Retail properties FFO growth reflected continued strength in the U.S. operations. GGP’s reported FFO increased by nearly 9%, driven by a 4% increase in net operating income for the regional mall portfolio. Initial rents for leases commencing occupation in 2012 increased by over 10% over the comparable expiring rents. And the lease percentage for the regional mall portfolio increased by 130 basis points during the quarter to 95.5%. Our other Property operations, the FFO there increased due to investment gains and operating income from recent acquisitions. We continue to be active in both investing and harvesting capital in these portfolios, as well as repositioning recently acquired assets, and this has resulted in a number of a disposition and valuation gains. Our office property development initiatives are focused on five projects, totaling approximately 9 million square feet and that could add more than $7 billion in assets to our portfolios.

The contribution from our Renewable Power operations, as I mentioned, declined. Hydroelectric generation was 30% below long-term averages and that resulted in a drop of $66 million. Conditions were abnormally dry in several of our North American regions, whereas generation in the third quarter of 2011 was only slightly below average. FFO would have actually been higher compared to 2011 had we experienced long-term average flows, as the contribution from newly acquired or developed assets offset the impact of slightly lower prices. And notwithstanding the low water levels, we did benefit from newly developed and acquired facilities, as I mentioned, and have a future development pipeline of 2,000 megawatts of installed capacity that we are pursuing.

Infrastructure FFO increased by $9 million. The positive impact of acquisitions and capital expansions on our Utility, Transport and Energy businesses was partially offset by lower Timber sales. We reduced volumes in the Timber operations in response to lower pricing and demand from the Asian markets, although we are seeing an increased demand from North American markets, which will benefit future periods.

We reached a major milestone with the completion of our – of the expansion of our Australian Rail operations. These will add $150 million of annualized net operating income and significantly increase the proportion of fully contracted revenues in this part of the business. We also completed the majority of construction on our Texas transmission network and expect it will contribute to cash flow next year. Our capital expansion program in this part of the business includes over $2 billion of projects.

Private equity, investment and other income, this tends to a bit more variable in nature, contributed $72 million in the third quarter compared to $34 million in the 2011 quarter. The private equity FFO increased by $46 million; this is largely due to the impact of improved pricing and volumes in our industrial and wood product operations. This reflects a recent improvement in the broader U.S. economy and particularly housing-related businesses, which we’ve been speaking more about lately. And this benefits the operations and values of a number of our businesses and this may also lead to several monetization opportunities.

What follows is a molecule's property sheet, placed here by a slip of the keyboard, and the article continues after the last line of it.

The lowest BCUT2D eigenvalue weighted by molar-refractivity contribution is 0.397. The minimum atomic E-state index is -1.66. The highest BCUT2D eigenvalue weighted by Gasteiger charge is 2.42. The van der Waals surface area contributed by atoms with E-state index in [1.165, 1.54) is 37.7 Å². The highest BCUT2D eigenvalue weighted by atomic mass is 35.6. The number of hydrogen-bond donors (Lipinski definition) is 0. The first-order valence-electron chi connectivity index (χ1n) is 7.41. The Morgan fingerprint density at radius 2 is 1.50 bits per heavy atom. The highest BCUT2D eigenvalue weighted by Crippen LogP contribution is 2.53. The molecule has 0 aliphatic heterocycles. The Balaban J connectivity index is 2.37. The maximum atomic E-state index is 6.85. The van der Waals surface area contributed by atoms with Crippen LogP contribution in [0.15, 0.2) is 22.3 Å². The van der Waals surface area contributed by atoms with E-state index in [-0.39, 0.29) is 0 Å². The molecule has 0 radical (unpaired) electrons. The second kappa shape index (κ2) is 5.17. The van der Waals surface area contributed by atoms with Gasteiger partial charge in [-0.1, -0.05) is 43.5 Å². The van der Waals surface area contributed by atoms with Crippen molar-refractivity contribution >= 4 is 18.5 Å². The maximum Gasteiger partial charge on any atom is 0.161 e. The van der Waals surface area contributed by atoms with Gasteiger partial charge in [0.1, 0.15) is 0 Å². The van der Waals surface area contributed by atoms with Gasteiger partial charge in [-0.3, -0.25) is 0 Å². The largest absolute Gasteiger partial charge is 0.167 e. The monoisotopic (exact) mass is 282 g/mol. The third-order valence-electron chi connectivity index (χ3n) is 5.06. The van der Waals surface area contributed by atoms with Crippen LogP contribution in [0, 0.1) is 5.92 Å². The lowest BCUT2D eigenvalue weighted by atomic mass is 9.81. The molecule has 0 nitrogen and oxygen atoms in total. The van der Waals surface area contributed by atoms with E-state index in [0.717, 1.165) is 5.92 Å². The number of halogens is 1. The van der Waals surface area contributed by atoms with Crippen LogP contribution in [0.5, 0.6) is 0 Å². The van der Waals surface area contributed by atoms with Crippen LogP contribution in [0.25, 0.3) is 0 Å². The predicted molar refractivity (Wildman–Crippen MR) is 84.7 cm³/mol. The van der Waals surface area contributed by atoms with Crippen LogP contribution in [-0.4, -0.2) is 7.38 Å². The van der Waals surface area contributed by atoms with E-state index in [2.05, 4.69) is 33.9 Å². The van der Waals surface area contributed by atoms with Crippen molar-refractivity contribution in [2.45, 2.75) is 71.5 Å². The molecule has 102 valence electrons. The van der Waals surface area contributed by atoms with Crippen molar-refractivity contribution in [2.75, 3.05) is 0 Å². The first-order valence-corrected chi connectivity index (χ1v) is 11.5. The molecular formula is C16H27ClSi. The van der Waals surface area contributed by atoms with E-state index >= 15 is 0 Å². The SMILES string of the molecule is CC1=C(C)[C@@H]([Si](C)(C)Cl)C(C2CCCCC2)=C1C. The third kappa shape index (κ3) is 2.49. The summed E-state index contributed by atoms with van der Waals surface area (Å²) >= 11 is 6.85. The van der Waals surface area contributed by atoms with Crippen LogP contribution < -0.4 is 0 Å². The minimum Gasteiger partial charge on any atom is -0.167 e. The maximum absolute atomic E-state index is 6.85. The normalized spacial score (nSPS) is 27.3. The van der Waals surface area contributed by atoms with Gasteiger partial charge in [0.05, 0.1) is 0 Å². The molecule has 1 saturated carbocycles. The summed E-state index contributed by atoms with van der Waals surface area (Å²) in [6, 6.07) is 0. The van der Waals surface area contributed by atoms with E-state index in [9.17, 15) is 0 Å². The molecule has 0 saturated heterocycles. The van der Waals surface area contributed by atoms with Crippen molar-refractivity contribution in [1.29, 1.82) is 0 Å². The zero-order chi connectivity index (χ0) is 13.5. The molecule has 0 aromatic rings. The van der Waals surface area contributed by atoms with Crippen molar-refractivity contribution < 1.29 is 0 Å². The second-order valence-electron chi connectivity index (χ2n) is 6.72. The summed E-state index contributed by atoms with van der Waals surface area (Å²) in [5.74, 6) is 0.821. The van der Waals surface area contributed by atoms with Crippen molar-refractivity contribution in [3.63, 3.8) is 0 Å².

Investment and other income remained relatively constant, however, the current quarter did include a $34 million charge arising from the premium paid on the early redemption of June 2014 bonds that we refinanced with 4.55% notes due in 2023. And this is part of our ongoing strategy to lower our financing costs going forward with the benefit of the current interest rate environment and very liquid capital markets. The prior period, I’ll note, included $50 million of capital market portfolio evaluation losses, which offset other investment income and gains in that period and so this did somewhat impact comparability between the two quarters.

So turning now to the other major component of our total return, which is valuation gains, those, as you will recall, are primarily driven by changes in the appraised value of our assets. Net gains in the quarter were $328 million. Appraisal gains were approximately $375 million. Nearly $200 million of these are due to the impact of lower capitalization rates and the higher cash flows within our commercial office and retail property portfolios and $100 million relates to shorter-term opportunistic investments. We also recorded $70 million of gains on investments within our private equity operations, due to the improving U.S. residential construction market. And we also recorded $85 million of the accrued performance-based income that I referenced earlier. These items were partially offset by the impact of the lower interest rates and electricity prices on some of our contractual arrangements. And as a reminder, the majority of our Renewable Power and Infrastructure assets are revalued only at year-end.

So just turning to Brookfield Property Partners, we continue to work towards completing the distribution of units for year-end. We encourage you to read all the materials on Brookfield Property Partners, which we refer to as BPY, its ticker symbol, so that you can make an informed decision before you decide to hold or sell your units. There is a prospectus filed with the SEC in the U.S. and the OSC in Canada and supplemental materials are available on our website, so you can further increase your knowledge of what we are doing here.